Like many times in the past, the nation is facing a moment of reckoning: How do we successfully coexist in a country so vast, different, and diverse? What does it mean to our shared identity and shared experience? Montgomery College Professor Eddy Enriquez Arana raised all these questions during a recent visit to the Smithsonian’s National Museum of American History with 16 students from his Spanish for Heritage Speakers class.
The course is designed for students whose heritage language is Spanish, meaning they have a baseline understanding of the language but want to develop their reading, writing, listening, and speaking skills, as well as expand their vocabulary. “The goal is to get them to sustain a conversation and overall develop their critical thinking skills in the language, as well as engage in high-level thinking and sophisticated dialogue,” Arana said.
Ariana Rios, one of the students, grew up speaking Spanish at home because her family is from El Salvador. The class has allowed her to practice the language and expand her vocabulary. “I thought it would be just about writing, but I am actually learning a lot about the culture and history,” she said.
Hopefully through their own direction and their own reflection, they can find a valuable aspect of identity in themselves that is validated, that is valuable and that can provide some real education for other citizens in our society.
Arana is part of the 2018 Montgomery College-Smithsonian Faculty Fellowship cohort, a collaboration between MC and the Smithsonian Center for Learning and Digital access. The partnership is the first of its kind between the Smithsonian Institution and a community college. This year’s fellowship theme was America’s experiment with democracy, and Arana has found a way to dig into that question by taking his students to the American Democracy: A Great Leap of Faith exhibit.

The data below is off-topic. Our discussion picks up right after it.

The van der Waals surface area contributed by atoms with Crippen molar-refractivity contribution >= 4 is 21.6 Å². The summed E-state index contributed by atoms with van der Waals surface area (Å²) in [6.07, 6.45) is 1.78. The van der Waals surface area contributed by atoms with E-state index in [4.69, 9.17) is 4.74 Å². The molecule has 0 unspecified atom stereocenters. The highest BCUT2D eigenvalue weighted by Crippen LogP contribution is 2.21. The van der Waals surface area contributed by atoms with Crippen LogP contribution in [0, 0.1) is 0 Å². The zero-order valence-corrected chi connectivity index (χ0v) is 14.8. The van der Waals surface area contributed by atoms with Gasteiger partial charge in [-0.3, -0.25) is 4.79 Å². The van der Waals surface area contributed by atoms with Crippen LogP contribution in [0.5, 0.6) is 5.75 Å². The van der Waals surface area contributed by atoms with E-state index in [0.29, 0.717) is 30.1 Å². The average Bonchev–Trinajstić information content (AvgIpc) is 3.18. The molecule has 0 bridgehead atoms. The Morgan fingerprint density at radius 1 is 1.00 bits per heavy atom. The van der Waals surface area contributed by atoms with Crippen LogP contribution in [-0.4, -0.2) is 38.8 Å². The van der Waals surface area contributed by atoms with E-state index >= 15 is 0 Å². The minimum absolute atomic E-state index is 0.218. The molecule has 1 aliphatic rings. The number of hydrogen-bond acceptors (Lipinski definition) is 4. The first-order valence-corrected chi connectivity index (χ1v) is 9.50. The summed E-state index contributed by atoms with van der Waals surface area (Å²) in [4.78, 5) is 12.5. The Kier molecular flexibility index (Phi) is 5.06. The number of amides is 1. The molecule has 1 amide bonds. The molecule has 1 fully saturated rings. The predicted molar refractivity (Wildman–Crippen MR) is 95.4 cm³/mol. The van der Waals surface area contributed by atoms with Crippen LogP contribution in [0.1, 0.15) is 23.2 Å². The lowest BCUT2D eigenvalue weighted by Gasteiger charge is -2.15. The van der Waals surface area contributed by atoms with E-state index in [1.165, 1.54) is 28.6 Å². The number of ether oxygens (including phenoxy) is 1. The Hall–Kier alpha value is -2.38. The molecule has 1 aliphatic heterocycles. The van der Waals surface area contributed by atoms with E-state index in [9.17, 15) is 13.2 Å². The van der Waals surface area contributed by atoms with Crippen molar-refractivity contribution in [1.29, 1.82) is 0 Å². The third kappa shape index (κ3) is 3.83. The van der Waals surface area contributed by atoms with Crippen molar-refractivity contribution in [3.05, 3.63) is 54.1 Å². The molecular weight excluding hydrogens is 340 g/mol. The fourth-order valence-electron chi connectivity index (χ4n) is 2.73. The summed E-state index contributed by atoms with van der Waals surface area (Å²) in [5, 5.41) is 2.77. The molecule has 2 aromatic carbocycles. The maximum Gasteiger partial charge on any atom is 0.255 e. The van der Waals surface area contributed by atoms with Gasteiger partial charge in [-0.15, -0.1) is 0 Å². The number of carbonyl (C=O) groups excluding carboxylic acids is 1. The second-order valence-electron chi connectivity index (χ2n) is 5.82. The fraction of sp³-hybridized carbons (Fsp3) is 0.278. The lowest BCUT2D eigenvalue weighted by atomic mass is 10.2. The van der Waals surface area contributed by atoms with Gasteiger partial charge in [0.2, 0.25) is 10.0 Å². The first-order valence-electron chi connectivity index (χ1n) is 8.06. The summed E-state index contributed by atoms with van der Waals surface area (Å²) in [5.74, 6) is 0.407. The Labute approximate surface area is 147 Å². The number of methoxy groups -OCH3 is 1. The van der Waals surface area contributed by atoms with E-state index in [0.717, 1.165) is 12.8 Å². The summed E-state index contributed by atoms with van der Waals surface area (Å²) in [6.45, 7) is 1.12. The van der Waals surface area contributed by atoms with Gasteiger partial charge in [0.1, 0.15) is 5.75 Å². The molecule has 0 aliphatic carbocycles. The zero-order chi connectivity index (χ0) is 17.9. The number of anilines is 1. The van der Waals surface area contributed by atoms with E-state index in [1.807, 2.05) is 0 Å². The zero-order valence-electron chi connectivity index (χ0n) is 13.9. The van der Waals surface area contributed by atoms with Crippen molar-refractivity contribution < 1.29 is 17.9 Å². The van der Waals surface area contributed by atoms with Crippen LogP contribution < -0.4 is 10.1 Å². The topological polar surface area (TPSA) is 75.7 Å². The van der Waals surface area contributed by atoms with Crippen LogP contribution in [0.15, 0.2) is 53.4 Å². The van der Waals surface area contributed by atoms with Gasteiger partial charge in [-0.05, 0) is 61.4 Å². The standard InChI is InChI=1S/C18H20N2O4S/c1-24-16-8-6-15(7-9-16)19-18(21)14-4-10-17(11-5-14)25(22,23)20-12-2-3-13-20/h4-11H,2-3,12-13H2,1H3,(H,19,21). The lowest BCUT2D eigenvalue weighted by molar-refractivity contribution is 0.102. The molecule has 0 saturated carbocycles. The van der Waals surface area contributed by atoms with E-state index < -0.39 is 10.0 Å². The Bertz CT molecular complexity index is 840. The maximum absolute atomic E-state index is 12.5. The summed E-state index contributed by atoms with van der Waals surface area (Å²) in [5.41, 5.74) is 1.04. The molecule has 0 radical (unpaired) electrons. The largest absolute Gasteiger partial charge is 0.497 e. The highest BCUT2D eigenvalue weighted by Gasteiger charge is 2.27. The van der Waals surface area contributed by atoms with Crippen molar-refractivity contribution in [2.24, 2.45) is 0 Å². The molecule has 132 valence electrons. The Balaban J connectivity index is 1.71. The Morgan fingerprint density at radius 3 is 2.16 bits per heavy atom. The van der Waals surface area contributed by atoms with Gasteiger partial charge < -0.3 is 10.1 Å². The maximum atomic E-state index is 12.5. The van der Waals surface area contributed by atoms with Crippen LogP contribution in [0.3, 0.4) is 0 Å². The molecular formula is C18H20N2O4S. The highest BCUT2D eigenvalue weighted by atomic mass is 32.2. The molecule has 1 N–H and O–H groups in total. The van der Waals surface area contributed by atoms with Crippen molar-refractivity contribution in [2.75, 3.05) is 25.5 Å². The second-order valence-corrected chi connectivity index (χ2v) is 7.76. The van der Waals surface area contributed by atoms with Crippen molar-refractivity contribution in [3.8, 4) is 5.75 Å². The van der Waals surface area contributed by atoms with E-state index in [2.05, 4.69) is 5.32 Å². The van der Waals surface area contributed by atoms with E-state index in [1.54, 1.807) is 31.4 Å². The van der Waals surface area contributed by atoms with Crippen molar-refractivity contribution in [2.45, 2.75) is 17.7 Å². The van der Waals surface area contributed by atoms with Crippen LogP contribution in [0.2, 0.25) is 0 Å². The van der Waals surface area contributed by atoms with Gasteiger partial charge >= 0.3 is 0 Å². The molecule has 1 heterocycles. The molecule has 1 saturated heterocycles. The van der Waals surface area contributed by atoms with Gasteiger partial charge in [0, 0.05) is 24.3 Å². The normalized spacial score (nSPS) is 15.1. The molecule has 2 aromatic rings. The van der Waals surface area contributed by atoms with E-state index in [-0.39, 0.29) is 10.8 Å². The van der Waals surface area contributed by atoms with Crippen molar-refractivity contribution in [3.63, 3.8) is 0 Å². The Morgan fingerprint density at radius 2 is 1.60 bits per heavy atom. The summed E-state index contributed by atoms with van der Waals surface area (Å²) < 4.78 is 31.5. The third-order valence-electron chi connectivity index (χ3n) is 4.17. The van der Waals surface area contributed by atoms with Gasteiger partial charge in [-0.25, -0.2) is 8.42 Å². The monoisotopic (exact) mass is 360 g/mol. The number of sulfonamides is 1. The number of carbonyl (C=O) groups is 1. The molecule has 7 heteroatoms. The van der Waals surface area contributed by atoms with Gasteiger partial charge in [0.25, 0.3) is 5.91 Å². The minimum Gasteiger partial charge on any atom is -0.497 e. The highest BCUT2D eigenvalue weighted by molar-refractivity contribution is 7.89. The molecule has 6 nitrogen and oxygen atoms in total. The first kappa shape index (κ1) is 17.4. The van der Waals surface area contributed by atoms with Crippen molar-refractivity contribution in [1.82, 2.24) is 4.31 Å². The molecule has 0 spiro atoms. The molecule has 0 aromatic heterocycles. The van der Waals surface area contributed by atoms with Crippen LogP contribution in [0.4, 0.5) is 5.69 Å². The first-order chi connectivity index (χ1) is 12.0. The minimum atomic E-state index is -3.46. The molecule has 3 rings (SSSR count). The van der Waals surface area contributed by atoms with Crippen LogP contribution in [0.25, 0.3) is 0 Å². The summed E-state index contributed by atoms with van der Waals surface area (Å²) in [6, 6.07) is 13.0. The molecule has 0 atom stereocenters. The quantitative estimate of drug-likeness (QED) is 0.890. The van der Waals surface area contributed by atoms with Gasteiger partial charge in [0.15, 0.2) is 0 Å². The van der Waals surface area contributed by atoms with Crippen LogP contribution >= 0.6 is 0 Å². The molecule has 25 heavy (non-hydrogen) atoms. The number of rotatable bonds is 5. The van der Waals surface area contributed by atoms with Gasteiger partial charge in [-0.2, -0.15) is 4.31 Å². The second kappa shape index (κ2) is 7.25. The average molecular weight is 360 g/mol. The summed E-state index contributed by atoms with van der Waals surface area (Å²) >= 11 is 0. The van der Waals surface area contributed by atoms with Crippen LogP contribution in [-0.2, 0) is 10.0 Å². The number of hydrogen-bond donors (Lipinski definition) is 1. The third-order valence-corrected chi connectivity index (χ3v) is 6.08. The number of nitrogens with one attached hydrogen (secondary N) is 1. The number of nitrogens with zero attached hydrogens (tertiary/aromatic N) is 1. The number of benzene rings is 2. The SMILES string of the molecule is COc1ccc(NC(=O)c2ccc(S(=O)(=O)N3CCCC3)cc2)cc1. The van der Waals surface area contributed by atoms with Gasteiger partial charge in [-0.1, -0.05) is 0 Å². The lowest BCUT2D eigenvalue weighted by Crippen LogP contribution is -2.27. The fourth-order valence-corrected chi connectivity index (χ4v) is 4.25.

The purpose of the visit was to deepen their understanding of United States democracy and how it relates to them as bilinguals, so they could gain better intercultural skills.
Arana is doing his part to enrich public dialogue regarding identity. He says multilingual people constantly negotiate meaning across languages and cultural values, and the language itself is a tool to navigate those worlds. “It benefits them insofar as they can expand their identity related to the language or languages that they speak. Hopefully through their own direction and their own reflection, they can find a valuable aspect of identity in themselves that is validated, that is valuable and that can provide some real education for other citizens in our society.”